Lupita Nyong’o: now on every film critic's radar
Did the white actors on set feel any discomfort? Their ancestors had committed such atrocities; did they feel they needed to apologise?
There was no apology and I commend them for that. It was not for them to apologise. The characters they played are not the most lovable people, but they did Solomon well by lending themselves to playing such difficult roles. What’s unique about this film is that it’s unapologetic but also non-judgmental. The white characters are not just villains. Each and every one of them is well-rounded and complex; you can see their motivations, you can see where they’re coming from, even though you might not like it. Take Michael Fassbender’s character, Master Epps. He’s in love with Patsey, and he hates the fact that he’s in love with her, so he tries to destroy that love by destroying her. Steve [McQueen] is not pointing fingers. He’s showing it as it is and that we are all responsible. Humanity is held accountable in this film.
The scenery is stunning – every shot is almost like a painting. What was it like filming in Louisiana?
Incredible. I think part of the reason the film is so heartbreaking is because it’s just so beautiful. Such horrors took place in such gorgeous places. But it was a treasure to be able to film on the land where these things happened. We were flanked by these 300-year-old oaks, and I realised that these very trees had witnessed slavery. Slaves took shade under them, slaves hung from them. It certainly helped me get into character. But the heat was oppressive. On the first day of filming it was 108°F [42°C]. When it’s that hot it affects how you walk, how you think. Everything.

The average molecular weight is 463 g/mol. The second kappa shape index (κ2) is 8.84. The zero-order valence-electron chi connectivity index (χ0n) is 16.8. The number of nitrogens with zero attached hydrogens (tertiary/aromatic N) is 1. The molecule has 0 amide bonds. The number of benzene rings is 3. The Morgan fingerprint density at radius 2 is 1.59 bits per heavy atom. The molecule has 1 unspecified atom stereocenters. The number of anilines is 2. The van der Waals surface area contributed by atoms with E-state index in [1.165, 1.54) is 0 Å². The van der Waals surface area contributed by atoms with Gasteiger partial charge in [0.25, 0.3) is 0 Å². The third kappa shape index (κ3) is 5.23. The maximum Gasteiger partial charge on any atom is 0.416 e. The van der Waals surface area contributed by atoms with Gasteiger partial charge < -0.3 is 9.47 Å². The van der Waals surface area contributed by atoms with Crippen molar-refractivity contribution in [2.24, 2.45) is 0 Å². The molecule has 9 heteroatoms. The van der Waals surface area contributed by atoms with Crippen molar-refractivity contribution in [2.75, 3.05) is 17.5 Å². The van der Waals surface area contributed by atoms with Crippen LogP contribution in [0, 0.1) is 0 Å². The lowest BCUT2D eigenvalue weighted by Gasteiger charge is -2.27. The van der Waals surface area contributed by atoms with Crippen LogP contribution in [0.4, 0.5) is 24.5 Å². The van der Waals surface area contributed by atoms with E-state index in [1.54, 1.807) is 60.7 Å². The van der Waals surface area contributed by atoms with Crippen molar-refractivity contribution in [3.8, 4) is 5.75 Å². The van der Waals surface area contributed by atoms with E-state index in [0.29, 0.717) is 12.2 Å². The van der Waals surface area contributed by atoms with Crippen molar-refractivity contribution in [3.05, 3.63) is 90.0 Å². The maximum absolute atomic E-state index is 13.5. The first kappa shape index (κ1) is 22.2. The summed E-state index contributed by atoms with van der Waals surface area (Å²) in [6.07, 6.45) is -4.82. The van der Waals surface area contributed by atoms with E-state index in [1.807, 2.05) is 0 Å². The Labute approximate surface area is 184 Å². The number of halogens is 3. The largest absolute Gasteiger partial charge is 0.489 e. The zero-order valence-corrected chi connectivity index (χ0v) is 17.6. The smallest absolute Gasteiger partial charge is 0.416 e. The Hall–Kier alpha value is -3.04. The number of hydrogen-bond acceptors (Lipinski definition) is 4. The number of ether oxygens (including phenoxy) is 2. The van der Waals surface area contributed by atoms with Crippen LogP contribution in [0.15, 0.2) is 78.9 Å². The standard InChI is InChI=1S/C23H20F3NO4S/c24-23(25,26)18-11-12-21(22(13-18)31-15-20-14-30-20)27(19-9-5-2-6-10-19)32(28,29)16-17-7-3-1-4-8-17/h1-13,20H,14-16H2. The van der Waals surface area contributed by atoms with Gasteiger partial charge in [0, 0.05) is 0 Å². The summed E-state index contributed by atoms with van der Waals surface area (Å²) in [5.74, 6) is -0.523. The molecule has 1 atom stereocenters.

What was your relationship like with Michael Fassbender off-screen? On-screen he is so vile towards you, how did that translate off-camera?
I love Michael Fassbender, and I hope he loves me. We didn’t do any method acting or anything. When Steve said cut, it meant cut. We felt we owed it to our characters to enjoy our freedom, and the whole cast had a real camaraderie. We had dinner together, we went go-karting, paintballing and dancing – believe me, Fassbender can dance. We had a great time shooting this film.
You were born in Mexico and raised in Kenya. What was your upbringing like?
It was normal. I went to a Kenyan-system primary school and a British-system secondary school before moving back to Mexico to go to college. My father was a politician but he’s the only father I’ve known, so that was normal to me too. Moving around so much does mean I can speak four languages, though: English, Swahili, Spanish and Dholuo.
That’s impressive. Who were your female role models growing up?
Role models is a tough term, but the first time I thought I could actually be an actor was when I watched The Colour Purple. I saw Whoopi Goldberg and she looked like me. She had my hair, she was dark like me and it was the first time I thought, ‘I could do that.’ Obviously, I grew up watching Oprah, too, so she’s an inspiration. I learnt a lot from her; in fact, I first heard about the term ‘sexual abuse’ from that show.
12 Years A Slave is your first acting role. Where do you go from here?
I have no idea. If I figure that out I’ll let you know. I’m a sucker for fantasy. I love Game Of Thrones. Oh my god, the Khaleesi, I cannot get enough of her. I love comic book movies, too. It’d be fun to do something like Kick-Ass. But drama is really my sweet spot; I love the kind of stuff that costs me something and that says something profound about humanity. I work best when I feel compelled to say something. I don’t ever want to say something because it’s convenient. I want to say something because I have to say something.
12 Years A Slave is in cinemas from 10 January